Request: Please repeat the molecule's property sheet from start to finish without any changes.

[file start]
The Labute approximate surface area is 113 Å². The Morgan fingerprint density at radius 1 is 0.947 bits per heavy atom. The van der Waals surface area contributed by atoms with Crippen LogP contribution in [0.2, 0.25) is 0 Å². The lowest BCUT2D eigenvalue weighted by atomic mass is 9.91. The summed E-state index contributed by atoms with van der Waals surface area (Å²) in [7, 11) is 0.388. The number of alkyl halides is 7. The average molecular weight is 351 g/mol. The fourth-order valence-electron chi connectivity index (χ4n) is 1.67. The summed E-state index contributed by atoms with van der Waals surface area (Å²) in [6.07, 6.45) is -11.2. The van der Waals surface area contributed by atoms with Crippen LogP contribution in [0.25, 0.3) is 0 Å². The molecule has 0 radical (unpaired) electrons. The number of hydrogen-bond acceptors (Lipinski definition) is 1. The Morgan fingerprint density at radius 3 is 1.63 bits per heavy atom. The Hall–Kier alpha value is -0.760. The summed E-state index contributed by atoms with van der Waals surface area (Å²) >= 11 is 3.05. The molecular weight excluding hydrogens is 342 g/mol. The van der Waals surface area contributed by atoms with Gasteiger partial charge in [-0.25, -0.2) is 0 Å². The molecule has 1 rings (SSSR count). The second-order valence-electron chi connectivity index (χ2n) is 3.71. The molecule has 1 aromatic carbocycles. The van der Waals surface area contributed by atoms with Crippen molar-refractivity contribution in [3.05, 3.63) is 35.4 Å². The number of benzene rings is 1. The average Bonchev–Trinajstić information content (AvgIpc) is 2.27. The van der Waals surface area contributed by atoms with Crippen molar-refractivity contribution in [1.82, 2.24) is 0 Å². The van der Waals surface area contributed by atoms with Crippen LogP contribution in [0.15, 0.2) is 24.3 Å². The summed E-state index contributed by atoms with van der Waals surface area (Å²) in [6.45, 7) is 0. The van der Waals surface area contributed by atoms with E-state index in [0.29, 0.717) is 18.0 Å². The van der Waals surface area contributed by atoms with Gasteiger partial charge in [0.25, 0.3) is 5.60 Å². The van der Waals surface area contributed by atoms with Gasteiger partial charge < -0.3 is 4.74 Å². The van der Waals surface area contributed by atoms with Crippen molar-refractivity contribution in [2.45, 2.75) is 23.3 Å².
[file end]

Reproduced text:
The Labute approximate surface area is 113 Å². The Morgan fingerprint density at radius 1 is 0.947 bits per heavy atom. The van der Waals surface area contributed by atoms with Crippen LogP contribution in [0.2, 0.25) is 0 Å². The lowest BCUT2D eigenvalue weighted by atomic mass is 9.91. The summed E-state index contributed by atoms with van der Waals surface area (Å²) in [7, 11) is 0.388. The number of alkyl halides is 7. The average molecular weight is 351 g/mol. The fourth-order valence-electron chi connectivity index (χ4n) is 1.67. The summed E-state index contributed by atoms with van der Waals surface area (Å²) in [6.07, 6.45) is -11.2. The van der Waals surface area contributed by atoms with Crippen LogP contribution in [0.25, 0.3) is 0 Å². The molecule has 0 radical (unpaired) electrons. The number of hydrogen-bond acceptors (Lipinski definition) is 1. The Morgan fingerprint density at radius 3 is 1.63 bits per heavy atom. The Hall–Kier alpha value is -0.760. The summed E-state index contributed by atoms with van der Waals surface area (Å²) >= 11 is 3.05. The molecular weight excluding hydrogens is 342 g/mol. The van der Waals surface area contributed by atoms with Gasteiger partial charge in [-0.25, -0.2) is 0 Å². The molecule has 1 rings (SSSR count). The second-order valence-electron chi connectivity index (χ2n) is 3.71. The molecule has 1 aromatic carbocycles. The van der Waals surface area contributed by atoms with Crippen molar-refractivity contribution in [3.05, 3.63) is 35.4 Å². The number of benzene rings is 1. The average Bonchev–Trinajstić information content (AvgIpc) is 2.27. The van der Waals surface area contributed by atoms with Crippen molar-refractivity contribution in [1.82, 2.24) is 0 Å². The van der Waals surface area contributed by atoms with Crippen LogP contribution in [0.15, 0.2) is 24.3 Å². The summed E-state index contributed by atoms with van der Waals surface area (Å²) in [6.45, 7) is 0. The van der Waals surface area contributed by atoms with E-state index in [0.29, 0.717) is 18.0 Å². The van der Waals surface area contributed by atoms with Gasteiger partial charge in [0.25, 0.3) is 5.60 Å². The van der Waals surface area contributed by atoms with Gasteiger partial charge < -0.3 is 4.74 Å². The van der Waals surface area contributed by atoms with Crippen molar-refractivity contribution in [2.45, 2.75) is 23.3 Å².